While the original Apple Watch was a genuine consumer product with fitness tracking and health-oriented capabilities, the adjunct of the ECG app and irregular heart rhythm notification has transformed this product into a Medical Device (MD). Like any MD manufacturer, Apple had to comply with the regulation and get clearance from the FDA to market its ECG app for its smartwatch as an MD Software (SW) in the US. This product may be the most iconic, but it is not the only one offering multiple functions where some meet the definition of a Medical Device Software. We can speculate it is going to be more and more common with the development of e-health platforms hosting different modules with clinical, educational, or administrative capabilities. In this context, the FDA has recently published a new guidance document entitled Multiple Function Device Products: Policy and Considerations.
The FDA could have found a catchier title to make this new guidance stand out during this busy summer but, despite the bleak title, the document is worth reading.
The first statement sets the scene: “Medical products may contain several functions, some of which are subject to FDA’s regulatory oversight as medical devices, while others are not”. The intension of this guidance is to state the FDA policy in this context and their expectations for manufacturers with respect to product development including software, regulatory approval, and postmarket activities.
They introduce new vocabulary such as:
- Device function – a function that meets the definition of a device
- Other function – in short “non-device function”
- Device function-under-review – function for which FDA is conducting the premarket review (as opposed to FDA “enforcement discretion”)
In essence, in the case of a product with multiple functions, including both non-device and device functions, the FDA may assess the impact the non-device function has on the device element. This will include assessing the safety and effectiveness of the device function regardless of whether it is software-based, hardware-based, or both. The FDA intends to review the device function(s) for which clearance or approval is being sought and not device functions that are subject to an enforcement discretion policy.
The FDA recommends a separation in design and implementation of the device function from “other functions” (e.g., logical separation, architectural separation, code, and data partitioning). They emphasize aspects related to architecture at an early stage and the benefits of separation for cybersecurity.
Manufacturers should determine and document if an “other function” impacts either negatively or positively the safety or effectiveness of the device function-under-review. The guidance provides a flowchart and a set of questions to proceed with this assessment. The FDA expects the rationale for a manufacturer’s determination of the impact of the “other function(s),” to be present in a premarket submission either if the “other function” could adversely impact the device function-under-review or if the device function-under-review could be positively impacted by the “other function” and the labeling reflects the positive impact.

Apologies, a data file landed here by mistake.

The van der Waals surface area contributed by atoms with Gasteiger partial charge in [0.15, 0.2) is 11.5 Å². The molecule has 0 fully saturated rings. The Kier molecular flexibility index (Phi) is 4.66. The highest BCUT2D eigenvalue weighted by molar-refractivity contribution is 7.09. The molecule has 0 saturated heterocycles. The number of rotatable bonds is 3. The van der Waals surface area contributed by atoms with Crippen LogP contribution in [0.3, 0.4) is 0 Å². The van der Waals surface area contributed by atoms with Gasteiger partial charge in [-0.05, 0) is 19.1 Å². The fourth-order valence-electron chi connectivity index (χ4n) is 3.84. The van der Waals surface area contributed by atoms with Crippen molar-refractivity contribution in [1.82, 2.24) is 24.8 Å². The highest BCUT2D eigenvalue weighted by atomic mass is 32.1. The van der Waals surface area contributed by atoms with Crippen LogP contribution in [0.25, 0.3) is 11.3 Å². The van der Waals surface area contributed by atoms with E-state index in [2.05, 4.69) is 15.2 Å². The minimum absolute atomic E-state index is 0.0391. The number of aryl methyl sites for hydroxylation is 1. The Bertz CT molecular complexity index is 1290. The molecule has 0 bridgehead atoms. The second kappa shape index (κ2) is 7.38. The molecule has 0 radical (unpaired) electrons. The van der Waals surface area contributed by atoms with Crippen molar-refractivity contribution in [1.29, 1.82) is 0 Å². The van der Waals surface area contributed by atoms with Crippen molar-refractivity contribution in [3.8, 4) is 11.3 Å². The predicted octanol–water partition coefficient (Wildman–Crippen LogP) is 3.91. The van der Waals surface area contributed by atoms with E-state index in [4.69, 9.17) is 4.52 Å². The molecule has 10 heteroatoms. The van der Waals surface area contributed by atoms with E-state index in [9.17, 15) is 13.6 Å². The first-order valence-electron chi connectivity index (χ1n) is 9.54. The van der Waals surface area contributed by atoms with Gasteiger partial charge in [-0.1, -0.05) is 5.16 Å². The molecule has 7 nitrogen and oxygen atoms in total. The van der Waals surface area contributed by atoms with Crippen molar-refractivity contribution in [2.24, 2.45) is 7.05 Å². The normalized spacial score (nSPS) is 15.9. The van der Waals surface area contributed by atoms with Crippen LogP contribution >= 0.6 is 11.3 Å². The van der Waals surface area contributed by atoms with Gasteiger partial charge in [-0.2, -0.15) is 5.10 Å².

This document also details the content of all sections of the premarket submission in this context (Indications for use, Device description, Labelling, Architecture and design, Device hazard analysis, Requirements and Specifications, Performance Testing, Submission Summary).
The guidance covers the aspects related to modifications made to the “other function”. They should result in an assessment to determine if the change could significantly impact the safety or effectiveness of the device function that was the subject of FDA review.
In the context of the postmarket, the guidance indicates that if an “other function” is suspected to be the cause of a reportable event, the manufacturer should report the event to the FDA.
In the appendix, the FDA gives several examples to illustrate different cases with multiple function device products. Provided for educational purposes, these case studies may constitute a good starting point for e-health manufacturers to get a concrete idea of what has to be done in their own context.
To conclude, we would strongly recommend the reading of this guidance not only to regulatory affairs responsible but also to the development managers. Based on this guidance, they should consider amendments to their development and document processes in order to have the proper assessment of “other functions” in place and required documentation.